(reproduced with the permission of Mr Harvey Bell)



Although the age at which the condition is first noticed can vary somewhat, it is frequently noticed initially when the dog is 6-12 months old.  


There does not appear to be any significant difference in the incidence of the condition in relation to the sex of the affected dogs.



Confirmation of the Condition.


Positive diagnosis is possible by means of a histopathologic examination of a tissue samples taken from the affected pad(s).



Can hyperkeratosis be treated?


Digital hyperkeratosis cannot be cured.  Any form of treatment is directed towards alleviating discomfort/pain.


The initial stages of the treatment involve softening the keratinised tissues by treating the pads daily for several days using a “hydration” product, as recommended by the veterinary surgeon. Any excessive keratinised tissue that overlaps the edges of the digital pads can then be carefully trimmed away and any corns carefully filed or pared, taking care not to cut into the underlying sensitive tissues.  


Ointments containing antibiotics and/or corticosteroids may be required for treatment of cracked, eroded or ulcerated pads and the feet are often bandaged for short periods of time to protect them and to give them a chance to heal.  


Use of an antibiotic to minimise the possibility of a secondary bacterial infection may also be indicated.



Is it possible to prevent a dog developing digital hyperkeratosis?


Although many breeders in the immediate post-war years considered hyperkeratosis to be an inherited condition and took steps to try to eliminate it, seemingly with considerable success, the possibility that it could be a genetic disorder was never investigated despite the fact that there was considerable evidence, albeit largely anecdotal, that seemed to support that view.


Consequently, the only way forward at that time was to assume that the condition was inherited and to use only known healthy stock for breeding or, if buying a puppy, to buy only from a reputable breeder.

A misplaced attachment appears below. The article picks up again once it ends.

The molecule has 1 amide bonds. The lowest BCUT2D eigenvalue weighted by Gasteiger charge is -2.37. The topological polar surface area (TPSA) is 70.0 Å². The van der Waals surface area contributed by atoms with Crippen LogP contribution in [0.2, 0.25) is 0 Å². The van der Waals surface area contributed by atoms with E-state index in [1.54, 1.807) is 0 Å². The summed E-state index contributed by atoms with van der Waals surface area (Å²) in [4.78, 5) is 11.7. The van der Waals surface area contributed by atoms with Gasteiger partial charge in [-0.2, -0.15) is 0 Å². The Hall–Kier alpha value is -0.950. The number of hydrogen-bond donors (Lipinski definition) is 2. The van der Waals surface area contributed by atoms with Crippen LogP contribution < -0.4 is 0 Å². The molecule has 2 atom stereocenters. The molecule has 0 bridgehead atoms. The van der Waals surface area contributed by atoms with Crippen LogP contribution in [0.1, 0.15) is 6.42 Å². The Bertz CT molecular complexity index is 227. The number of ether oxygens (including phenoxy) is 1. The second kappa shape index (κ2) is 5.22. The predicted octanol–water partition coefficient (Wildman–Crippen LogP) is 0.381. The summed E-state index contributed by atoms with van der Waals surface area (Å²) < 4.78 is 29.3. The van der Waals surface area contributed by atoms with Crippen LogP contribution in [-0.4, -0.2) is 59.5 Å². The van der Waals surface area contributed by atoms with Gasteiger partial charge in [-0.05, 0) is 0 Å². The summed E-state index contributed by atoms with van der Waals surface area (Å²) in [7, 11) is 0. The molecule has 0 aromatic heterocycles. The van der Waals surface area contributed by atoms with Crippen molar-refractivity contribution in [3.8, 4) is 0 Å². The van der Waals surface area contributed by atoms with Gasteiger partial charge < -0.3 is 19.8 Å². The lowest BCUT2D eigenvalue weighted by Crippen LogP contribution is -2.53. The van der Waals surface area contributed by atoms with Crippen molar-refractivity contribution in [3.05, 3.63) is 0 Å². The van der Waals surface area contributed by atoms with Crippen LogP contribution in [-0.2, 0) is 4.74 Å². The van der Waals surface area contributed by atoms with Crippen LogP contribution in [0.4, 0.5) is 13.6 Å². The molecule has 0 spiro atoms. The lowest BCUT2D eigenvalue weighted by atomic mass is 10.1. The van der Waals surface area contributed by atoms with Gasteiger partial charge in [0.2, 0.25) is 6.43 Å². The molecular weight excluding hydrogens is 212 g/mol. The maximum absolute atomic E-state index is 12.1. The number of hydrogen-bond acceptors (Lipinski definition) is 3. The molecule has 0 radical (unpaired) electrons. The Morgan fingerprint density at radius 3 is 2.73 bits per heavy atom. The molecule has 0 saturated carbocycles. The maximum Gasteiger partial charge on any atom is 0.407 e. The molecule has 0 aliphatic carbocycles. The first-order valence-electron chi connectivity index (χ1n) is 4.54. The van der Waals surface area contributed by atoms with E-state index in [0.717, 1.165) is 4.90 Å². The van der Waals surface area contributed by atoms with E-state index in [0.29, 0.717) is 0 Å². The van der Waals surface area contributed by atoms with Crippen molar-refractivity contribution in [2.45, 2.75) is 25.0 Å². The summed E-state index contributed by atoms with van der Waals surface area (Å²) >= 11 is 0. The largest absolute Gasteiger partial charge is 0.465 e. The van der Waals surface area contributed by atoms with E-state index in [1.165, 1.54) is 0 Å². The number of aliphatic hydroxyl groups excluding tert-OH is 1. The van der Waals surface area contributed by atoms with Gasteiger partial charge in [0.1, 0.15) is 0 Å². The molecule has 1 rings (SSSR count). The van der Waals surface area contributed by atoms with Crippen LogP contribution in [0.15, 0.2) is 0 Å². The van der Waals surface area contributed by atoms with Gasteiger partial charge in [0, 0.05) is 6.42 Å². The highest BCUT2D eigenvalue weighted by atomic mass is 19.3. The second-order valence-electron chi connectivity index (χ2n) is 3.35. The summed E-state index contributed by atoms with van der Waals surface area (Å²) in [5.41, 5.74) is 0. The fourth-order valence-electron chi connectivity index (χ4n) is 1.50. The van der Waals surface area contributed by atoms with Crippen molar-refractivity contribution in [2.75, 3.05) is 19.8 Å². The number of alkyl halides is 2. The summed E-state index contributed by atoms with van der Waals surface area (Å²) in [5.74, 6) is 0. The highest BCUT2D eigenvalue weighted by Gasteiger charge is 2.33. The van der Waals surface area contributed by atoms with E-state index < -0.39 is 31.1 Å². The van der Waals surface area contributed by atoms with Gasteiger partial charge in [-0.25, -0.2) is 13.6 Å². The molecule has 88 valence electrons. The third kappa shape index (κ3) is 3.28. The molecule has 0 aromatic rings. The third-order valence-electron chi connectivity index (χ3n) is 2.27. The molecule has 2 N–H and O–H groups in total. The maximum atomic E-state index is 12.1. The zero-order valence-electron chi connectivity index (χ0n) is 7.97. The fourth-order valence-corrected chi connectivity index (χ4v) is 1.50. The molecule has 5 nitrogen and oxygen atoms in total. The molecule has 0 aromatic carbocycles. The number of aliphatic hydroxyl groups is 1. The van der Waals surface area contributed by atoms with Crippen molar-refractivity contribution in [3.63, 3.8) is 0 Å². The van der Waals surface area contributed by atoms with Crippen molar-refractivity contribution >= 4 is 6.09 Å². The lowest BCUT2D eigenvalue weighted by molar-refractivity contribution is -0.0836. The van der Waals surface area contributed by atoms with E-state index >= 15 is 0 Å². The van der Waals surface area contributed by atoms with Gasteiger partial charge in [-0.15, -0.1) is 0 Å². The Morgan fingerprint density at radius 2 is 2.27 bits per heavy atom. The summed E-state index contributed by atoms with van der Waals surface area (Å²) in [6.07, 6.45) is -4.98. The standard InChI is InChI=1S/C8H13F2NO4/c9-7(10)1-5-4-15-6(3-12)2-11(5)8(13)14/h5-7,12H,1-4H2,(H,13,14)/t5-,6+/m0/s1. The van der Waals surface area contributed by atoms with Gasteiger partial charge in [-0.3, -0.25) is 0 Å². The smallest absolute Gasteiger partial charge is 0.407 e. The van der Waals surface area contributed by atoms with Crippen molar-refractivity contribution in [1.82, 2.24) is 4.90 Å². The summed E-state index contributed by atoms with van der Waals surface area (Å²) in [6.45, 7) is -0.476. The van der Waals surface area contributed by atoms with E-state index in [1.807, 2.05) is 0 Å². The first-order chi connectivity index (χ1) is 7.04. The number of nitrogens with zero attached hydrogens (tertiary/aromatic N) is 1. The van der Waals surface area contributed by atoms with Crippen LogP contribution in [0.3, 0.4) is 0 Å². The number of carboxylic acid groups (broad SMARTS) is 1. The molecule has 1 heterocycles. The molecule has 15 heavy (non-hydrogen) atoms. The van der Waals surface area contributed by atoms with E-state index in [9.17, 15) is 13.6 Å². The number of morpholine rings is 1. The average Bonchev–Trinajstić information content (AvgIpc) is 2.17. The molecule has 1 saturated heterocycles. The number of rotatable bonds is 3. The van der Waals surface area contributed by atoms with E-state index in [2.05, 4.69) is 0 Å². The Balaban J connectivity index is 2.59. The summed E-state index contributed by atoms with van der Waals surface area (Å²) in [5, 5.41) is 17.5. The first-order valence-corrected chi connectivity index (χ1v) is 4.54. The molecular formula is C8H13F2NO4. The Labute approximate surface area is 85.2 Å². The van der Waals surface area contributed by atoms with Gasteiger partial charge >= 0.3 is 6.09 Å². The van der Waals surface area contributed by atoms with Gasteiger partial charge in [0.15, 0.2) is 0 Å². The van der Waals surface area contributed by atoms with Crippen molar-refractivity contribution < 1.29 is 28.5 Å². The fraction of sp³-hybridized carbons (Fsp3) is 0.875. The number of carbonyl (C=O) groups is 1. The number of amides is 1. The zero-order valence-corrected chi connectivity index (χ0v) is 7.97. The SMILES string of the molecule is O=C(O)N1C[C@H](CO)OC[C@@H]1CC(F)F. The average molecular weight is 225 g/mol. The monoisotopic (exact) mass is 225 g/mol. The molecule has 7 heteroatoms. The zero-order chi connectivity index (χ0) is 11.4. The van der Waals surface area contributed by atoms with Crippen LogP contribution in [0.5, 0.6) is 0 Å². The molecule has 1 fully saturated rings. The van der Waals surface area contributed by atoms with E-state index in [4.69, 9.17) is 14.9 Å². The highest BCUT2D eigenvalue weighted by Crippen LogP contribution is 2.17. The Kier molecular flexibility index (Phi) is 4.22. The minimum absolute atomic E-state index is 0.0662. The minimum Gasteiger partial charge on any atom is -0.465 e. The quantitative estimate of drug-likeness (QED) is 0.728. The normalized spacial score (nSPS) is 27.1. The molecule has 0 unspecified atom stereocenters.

This was the situation until relatively recently.


In August 2008 Professor Lieb and a team of geneticists at the University of Berne, in conjunction with ANTAGENE, started a research project to analyse the genomes of a number of breeds of dog (including the Irish terrier, but not the Bedlington terrier) in which footpad hyperkeratosis was a problem.  The end result of the research was that there was a common gene mutation that was responsible for footpad hyperkeratosis in all the breeds involved in the research project.  This allowed the development of a single test to cover all the breeds covered by the research.


The test was made available in England via Animal DNA Diagnostics at Cambridge.  Although Bedlington terriers had not been involved in the research project it was felt that the fact that the causal gene mutation was common to all the breeds that were checked suggested that the test could be applicable to Bedlingtons.  The initial response from Animal DNA Diagnostics was that they would “review the situation”.  They have subsequently informed the Breed Clubs that the test is available to Bedlington terrier owners.  


For more information re this test:


Telephone: 01223 395577


Email: info@animaldnadiagnostic.co.uk


Web Page: www.animaldnadiagnostics.co.uk



Hence, by testing all breeding stock and adopting a breeding regime that does not result in affected puppies being born, it would be possible over time to eliminate the condition.




Note.


Ken Bounden’s book, “The Bedlington Terrier”, contains a chapter on “Hyperkeratosis”. This provides a comprehensive and very readable account of hyperkeratosis and includes a concise account of “history” of the condition.